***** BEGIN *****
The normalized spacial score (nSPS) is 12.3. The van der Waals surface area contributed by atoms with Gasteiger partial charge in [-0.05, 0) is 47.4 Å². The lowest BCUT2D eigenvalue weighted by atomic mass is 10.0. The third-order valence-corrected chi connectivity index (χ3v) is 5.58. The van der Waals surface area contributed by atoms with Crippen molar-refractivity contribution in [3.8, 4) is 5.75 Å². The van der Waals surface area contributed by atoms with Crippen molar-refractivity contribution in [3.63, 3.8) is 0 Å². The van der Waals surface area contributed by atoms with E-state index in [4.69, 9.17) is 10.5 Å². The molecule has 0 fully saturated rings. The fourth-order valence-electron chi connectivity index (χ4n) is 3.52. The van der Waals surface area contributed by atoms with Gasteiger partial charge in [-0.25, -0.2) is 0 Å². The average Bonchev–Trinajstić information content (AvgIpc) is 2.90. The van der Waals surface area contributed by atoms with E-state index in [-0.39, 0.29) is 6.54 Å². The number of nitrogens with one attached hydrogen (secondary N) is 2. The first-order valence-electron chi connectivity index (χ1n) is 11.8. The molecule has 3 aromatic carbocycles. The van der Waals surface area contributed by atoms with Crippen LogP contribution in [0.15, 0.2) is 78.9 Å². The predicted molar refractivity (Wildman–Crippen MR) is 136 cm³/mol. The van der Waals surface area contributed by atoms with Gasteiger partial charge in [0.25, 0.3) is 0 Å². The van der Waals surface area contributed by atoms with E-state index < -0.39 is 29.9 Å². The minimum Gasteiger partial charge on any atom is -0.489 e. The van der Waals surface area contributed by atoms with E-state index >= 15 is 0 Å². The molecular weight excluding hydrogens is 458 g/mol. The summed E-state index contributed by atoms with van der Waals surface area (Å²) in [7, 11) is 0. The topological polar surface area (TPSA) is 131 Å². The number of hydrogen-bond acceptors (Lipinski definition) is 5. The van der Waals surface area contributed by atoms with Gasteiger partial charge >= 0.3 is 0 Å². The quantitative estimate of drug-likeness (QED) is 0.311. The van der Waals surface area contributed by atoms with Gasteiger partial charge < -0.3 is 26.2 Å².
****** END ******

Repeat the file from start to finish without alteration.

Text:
The normalized spacial score (nSPS) is 12.3. The van der Waals surface area contributed by atoms with Gasteiger partial charge in [-0.05, 0) is 47.4 Å². The lowest BCUT2D eigenvalue weighted by atomic mass is 10.0. The third-order valence-corrected chi connectivity index (χ3v) is 5.58. The van der Waals surface area contributed by atoms with Crippen molar-refractivity contribution in [3.8, 4) is 5.75 Å². The van der Waals surface area contributed by atoms with Crippen molar-refractivity contribution in [3.63, 3.8) is 0 Å². The van der Waals surface area contributed by atoms with E-state index in [4.69, 9.17) is 10.5 Å². The molecule has 0 fully saturated rings. The fourth-order valence-electron chi connectivity index (χ4n) is 3.52. The van der Waals surface area contributed by atoms with Gasteiger partial charge in [-0.25, -0.2) is 0 Å². The average Bonchev–Trinajstić information content (AvgIpc) is 2.90. The van der Waals surface area contributed by atoms with E-state index in [-0.39, 0.29) is 6.54 Å². The number of nitrogens with one attached hydrogen (secondary N) is 2. The first-order valence-electron chi connectivity index (χ1n) is 11.8. The molecule has 3 aromatic carbocycles. The van der Waals surface area contributed by atoms with Crippen LogP contribution in [0.15, 0.2) is 78.9 Å². The predicted molar refractivity (Wildman–Crippen MR) is 136 cm³/mol. The van der Waals surface area contributed by atoms with Gasteiger partial charge in [0.25, 0.3) is 0 Å². The van der Waals surface area contributed by atoms with E-state index < -0.39 is 29.9 Å². The minimum Gasteiger partial charge on any atom is -0.489 e. The van der Waals surface area contributed by atoms with E-state index >= 15 is 0 Å². The molecular weight excluding hydrogens is 458 g/mol. The summed E-state index contributed by atoms with van der Waals surface area (Å²) in [7, 11) is 0. The topological polar surface area (TPSA) is 131 Å². The number of hydrogen-bond acceptors (Lipinski definition) is 5. The van der Waals surface area contributed by atoms with Gasteiger partial charge >= 0.3 is 0 Å². The quantitative estimate of drug-likeness (QED) is 0.311. The van der Waals surface area contributed by atoms with Gasteiger partial charge < -0.3 is 26.2 Å².